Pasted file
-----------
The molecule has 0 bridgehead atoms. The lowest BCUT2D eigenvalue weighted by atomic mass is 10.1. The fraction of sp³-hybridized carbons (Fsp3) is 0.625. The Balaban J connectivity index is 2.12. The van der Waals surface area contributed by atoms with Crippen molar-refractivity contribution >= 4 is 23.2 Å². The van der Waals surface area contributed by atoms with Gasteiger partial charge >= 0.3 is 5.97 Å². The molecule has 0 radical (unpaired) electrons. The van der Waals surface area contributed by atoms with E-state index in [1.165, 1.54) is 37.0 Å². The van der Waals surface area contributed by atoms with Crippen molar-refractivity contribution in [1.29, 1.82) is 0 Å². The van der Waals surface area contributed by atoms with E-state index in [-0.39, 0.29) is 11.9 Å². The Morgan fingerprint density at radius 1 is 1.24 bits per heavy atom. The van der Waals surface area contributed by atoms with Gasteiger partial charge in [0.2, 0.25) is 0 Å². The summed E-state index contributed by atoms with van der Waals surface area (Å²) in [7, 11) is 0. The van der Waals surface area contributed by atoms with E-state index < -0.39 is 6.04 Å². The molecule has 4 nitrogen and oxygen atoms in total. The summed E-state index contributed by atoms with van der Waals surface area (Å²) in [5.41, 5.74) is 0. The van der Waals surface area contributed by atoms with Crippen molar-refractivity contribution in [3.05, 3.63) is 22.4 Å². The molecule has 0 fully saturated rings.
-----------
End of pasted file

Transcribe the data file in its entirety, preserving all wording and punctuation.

The molecule has 0 bridgehead atoms. The lowest BCUT2D eigenvalue weighted by atomic mass is 10.1. The fraction of sp³-hybridized carbons (Fsp3) is 0.625. The Balaban J connectivity index is 2.12. The van der Waals surface area contributed by atoms with Crippen molar-refractivity contribution >= 4 is 23.2 Å². The van der Waals surface area contributed by atoms with Gasteiger partial charge >= 0.3 is 5.97 Å². The molecule has 0 radical (unpaired) electrons. The van der Waals surface area contributed by atoms with E-state index in [1.165, 1.54) is 37.0 Å². The van der Waals surface area contributed by atoms with Crippen molar-refractivity contribution in [1.29, 1.82) is 0 Å². The van der Waals surface area contributed by atoms with E-state index in [-0.39, 0.29) is 11.9 Å². The Morgan fingerprint density at radius 1 is 1.24 bits per heavy atom. The van der Waals surface area contributed by atoms with Gasteiger partial charge in [0.2, 0.25) is 0 Å². The summed E-state index contributed by atoms with van der Waals surface area (Å²) in [7, 11) is 0. The van der Waals surface area contributed by atoms with E-state index < -0.39 is 6.04 Å². The molecule has 4 nitrogen and oxygen atoms in total. The summed E-state index contributed by atoms with van der Waals surface area (Å²) in [5.41, 5.74) is 0. The van der Waals surface area contributed by atoms with Crippen molar-refractivity contribution in [3.05, 3.63) is 22.4 Å². The molecule has 0 fully saturated rings.